Iconic Playwright Harold Pinter on Truth in Drama (and in Life)
By Maria Popova
In 2005, the influential English playwright and screenwriter Harold Pinter (October 10, 1930–December 24, 2008) won the Nobel Prize for Literature. His acceptance speech, excellent in its entirety, contains this brilliant meditation on truth in drama — which, if we embrace the life-imitates-art-imitates-life paradigm, is also a brilliant meditation on truth (“truth”) in life.
Truth in drama is forever elusive. You never quite find it but the search for it is compulsive. The search is clearly what drives the endeavour. The search is your task. More often than not you stumble upon the truth in the dark, colliding with it or just glimpsing an image or a shape which seems to correspond to the truth, often without realising that you have done so. But the real truth is that there never is any such thing as one truth to be found in dramatic art. There are many. These truths challenge each other, recoil from each other, reflect each other, ignore each other, tease each other, are blind to each other. Sometimes you feel you have the truth of a moment in your hand, then it slips through your fingers and is lost.” ~ Harold Pinter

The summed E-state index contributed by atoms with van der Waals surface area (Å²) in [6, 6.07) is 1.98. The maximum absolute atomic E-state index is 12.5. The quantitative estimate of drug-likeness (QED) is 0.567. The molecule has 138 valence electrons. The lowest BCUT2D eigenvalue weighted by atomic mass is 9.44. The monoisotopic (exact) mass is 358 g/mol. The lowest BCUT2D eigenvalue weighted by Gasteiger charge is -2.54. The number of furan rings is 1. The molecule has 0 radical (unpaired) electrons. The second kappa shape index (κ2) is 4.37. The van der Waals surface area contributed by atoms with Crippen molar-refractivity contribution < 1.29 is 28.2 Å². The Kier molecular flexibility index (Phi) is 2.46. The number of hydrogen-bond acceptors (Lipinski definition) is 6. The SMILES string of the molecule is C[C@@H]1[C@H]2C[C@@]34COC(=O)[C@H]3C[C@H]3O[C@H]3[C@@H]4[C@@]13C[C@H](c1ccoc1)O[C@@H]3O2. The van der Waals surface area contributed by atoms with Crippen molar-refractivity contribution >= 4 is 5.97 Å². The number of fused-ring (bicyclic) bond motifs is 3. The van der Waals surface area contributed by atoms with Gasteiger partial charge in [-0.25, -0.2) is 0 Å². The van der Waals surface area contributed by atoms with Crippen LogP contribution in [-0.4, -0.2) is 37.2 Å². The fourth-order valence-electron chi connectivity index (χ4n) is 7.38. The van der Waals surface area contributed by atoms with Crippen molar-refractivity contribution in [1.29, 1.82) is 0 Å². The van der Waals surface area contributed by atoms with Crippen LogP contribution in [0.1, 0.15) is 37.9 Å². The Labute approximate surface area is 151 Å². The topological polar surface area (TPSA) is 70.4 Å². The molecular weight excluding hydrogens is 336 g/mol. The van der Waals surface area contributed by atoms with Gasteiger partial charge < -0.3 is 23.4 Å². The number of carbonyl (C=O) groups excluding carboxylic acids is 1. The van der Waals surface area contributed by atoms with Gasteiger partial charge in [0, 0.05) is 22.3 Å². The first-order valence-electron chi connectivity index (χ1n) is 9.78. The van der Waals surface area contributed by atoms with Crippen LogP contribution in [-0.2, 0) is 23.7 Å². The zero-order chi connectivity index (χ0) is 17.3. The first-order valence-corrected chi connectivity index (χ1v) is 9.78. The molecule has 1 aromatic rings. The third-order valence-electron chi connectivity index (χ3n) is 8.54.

For more on Pinter’s character and spirit, see Must You Go?: My Life with Harold Pinter, the fantastic memoir by renowned biographer Antonia Fraser, who also happened to be Pinter’s partner.
Published December 28, 2011